Various PK parameters of gliclazide such as peak serum concentration (Cmax), area under the concentration time curve, area under first moment curve, peak time, terminal half-life, elimination rate constant (Kel), mean resident time, and CL in rabbit serum were estimated using Kinetica 5.0 software.

Chromatography

The instrument used for HPLC analysis was YOUNG LIN ACME 9000 (Korea) with Autochrome 3000 integrator and ultraviolet-visible detector.

Chromatographic parameters

  • Column: Xbridge-Extend C18 (250 mm × 4.6 mm, packed with 5 μm)
  • Wavelength: 210 nm
  • Injection volume: 20 μl
  • Elution: Isocratic
  • Flow rate: 1.2 ml/min
  • Run time: 8 min.


Preparation of mobile phase

Dissolved 2.7218 g of potassium dihydrogen orthophosphate in 1000 ml of water and mixed, pH adjusted to 3.5 with orthophosphoric acid, and filtered through 0.4 μm membrane filter. Mixed methanol and buffer (0.02 M) in the ratio of 50:50 V/V and sonicated up to 15 min to degas the mobile phase.[15]

Extraction procedure

To 0.3 ml of serum in 1.5 ml Eppendorf tube, 0.3 ml of methanol was added to precipitate proteins and for extraction of gliclazide. The tubes were vortexed for 3 min and centrifuged at 3000 rpm for 5 min. The supernatant was separated and filtered through 0.45 μm nylon membrane filter.

Data and statistical analysis

The data were analyzed using one-way analysis of variance, followed by Dunnett's test and P < 0.05 was considered statistically significant. The data were expressed as mean ± standard deviation.


   Results Top


Pharmacodynamic interaction in normal rats

Gliclazide produced significant hypoglycemic activity in normal rats with maximum percentage blood glucose reduction of 45.0% [Table 1], whereas in combination with capsaicin, the maximum percentage blood glucose reduction was 45.8%. Capsaicin does not have any effect on blood glucose levels in normal rats. That is why the mean percentage blood glucose reduction in combination treatment and gliclazide alone was almost same.
Table 1: Mean percentage blood glucose reduction of gliclazide in the presence and absence of capsaicin in single- and multiple-dose study for normal rats (n=6)

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Pharmacodynamic interaction in diabetic rats

Capsaicin produced significant antihyperglycemic activity in diabetic rats on the 21st day with peak percentage blood glucose reduction of 61.9% whereas gliclazide produced 57.4% and combination showed 72.0% [Table 2]. Capsaicin showed maximum insulin levels of 22.24 on the 21st day [Table 3]. Gliclazide also showed maximum insulin levels of 20.87 on the 21st day, and in combination with capsaicin, it showed peak insulin levels of 27.98 on the 21st day [Table 3]. In both single and multidose studies, the combination exhibited significant and progressive changes in blood glucose, insulin levels, and β-cell function in animal models. In multidose study, the combination produced a significantly greater reduction in blood glucose levels in diabetic rats when compared to diabetic control. Overall, capsaicin enhanced the activity of gliclazide [Table 3] and [Table 4].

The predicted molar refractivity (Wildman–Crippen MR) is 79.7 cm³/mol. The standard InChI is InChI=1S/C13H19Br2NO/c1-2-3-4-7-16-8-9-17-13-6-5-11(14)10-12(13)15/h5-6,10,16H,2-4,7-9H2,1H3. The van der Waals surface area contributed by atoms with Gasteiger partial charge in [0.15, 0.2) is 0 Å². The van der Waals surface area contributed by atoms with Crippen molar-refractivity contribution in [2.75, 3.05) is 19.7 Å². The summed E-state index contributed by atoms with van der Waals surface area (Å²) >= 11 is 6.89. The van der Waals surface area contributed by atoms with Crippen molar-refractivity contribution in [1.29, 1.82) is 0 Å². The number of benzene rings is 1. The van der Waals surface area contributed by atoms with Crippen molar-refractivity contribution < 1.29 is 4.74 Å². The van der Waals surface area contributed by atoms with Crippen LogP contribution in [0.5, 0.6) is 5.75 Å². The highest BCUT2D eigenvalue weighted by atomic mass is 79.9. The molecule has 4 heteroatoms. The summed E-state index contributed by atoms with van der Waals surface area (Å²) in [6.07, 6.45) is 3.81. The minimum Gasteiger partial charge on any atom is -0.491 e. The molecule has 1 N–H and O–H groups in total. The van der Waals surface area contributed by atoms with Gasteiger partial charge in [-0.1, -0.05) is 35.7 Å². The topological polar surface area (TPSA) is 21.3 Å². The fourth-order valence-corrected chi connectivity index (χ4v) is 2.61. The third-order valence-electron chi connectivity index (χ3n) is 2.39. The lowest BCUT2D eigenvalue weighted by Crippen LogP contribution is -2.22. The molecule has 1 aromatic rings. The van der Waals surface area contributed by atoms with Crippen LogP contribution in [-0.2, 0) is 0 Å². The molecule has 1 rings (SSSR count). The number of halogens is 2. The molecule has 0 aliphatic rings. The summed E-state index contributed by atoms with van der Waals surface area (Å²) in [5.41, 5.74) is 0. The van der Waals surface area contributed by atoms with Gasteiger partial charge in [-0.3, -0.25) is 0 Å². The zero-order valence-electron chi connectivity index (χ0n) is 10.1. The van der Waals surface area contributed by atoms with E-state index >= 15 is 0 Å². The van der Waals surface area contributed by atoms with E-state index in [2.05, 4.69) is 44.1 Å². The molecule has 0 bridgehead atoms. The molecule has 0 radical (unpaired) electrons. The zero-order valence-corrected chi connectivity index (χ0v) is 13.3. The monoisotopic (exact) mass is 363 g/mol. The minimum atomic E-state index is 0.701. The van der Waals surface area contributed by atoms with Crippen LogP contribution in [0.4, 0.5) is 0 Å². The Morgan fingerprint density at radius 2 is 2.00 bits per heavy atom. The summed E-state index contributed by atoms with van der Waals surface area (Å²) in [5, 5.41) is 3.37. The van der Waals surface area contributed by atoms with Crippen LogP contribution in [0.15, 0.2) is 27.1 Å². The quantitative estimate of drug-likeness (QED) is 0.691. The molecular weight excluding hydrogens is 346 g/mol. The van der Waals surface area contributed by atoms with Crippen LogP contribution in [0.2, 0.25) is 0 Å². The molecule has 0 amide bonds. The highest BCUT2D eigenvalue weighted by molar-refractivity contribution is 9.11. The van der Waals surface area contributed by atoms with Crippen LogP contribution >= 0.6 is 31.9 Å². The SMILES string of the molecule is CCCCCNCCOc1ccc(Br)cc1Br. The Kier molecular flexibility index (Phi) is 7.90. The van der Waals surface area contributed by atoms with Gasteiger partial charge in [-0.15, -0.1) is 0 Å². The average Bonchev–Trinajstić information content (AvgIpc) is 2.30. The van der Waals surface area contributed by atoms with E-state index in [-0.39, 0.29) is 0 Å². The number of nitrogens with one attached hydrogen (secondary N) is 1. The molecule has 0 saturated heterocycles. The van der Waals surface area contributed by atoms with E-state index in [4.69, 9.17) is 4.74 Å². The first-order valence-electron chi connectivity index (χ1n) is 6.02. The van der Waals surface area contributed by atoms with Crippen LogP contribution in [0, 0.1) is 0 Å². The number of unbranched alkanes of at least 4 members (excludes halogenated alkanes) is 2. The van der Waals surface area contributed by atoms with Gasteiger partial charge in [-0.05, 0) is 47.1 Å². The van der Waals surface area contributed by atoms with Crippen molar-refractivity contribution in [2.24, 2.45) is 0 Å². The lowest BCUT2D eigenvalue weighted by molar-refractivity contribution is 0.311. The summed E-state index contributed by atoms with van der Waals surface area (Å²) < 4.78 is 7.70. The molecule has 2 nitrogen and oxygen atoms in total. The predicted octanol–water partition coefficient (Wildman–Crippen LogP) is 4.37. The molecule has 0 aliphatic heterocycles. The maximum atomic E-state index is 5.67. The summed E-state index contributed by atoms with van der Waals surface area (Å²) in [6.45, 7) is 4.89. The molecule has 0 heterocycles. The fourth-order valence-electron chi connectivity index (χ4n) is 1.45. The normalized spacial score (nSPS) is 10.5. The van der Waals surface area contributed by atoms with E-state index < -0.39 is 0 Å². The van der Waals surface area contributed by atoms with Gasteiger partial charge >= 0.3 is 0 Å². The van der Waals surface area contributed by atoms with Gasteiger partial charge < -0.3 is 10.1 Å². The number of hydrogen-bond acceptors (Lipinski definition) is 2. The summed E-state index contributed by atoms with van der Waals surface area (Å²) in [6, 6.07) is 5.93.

Table 2: Mean percentage blood glucose reduction of gliclazide in the presence and absence of capsaicin in single- and multiple-dose study for diabetic rats (n=6)

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Table 3: Effect of capsaicin on insulin levels in diabetic rats (n=6)

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Table 4: Effect of capsaicin on β-cell function in diabetic rats (n=6)

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Pharmacodynamic and pharmacokinetic interaction in diabetic rabbits

Capsaicin produced significant antihyperglycemic activity in diabetic rabbits on the 21st day with peak percentage blood glucose reduction of 54.0% [Table 5]. Gliclazide also produced peak percentage blood glucose reduction of 49.3% on the 21st day whereas the combination produced 61.2% [Table 5]. Capsaicin showed maximum insulin levels of 25.75 on the 21st day whereas gliclazide showed 29.43 and combination showed 36.03 on the 21st day [Table 6]. In both single- and multidose studies, the combination exhibited significant and progressive changes in blood glucose, insulin levels, and β-cell function in diabetic rabbits [Table 6] and [Table 7]. In multidose study, the combination produced a significantly greater reduction in blood glucose levels in diabetic rabbits when compared to diabetic control. The PK parameters of gliclazide alone and in the presence of capsaicin following single- and multiple-dose administrations are given in [Table 8]. Cmax of gliclazide in Group III (gliclazide alone) was found to be 367.22 ng/ml whereas in Group V (combination treatment) was found to be 375.64 (SDT) and 420.36 (MDT) [Table 8]. Capsaicin was found to increase serum levels of gliclazide. It also altered the PK parameters of gliclazide in rabbits. Overall, capsaicin enhanced the activity of gliclazide.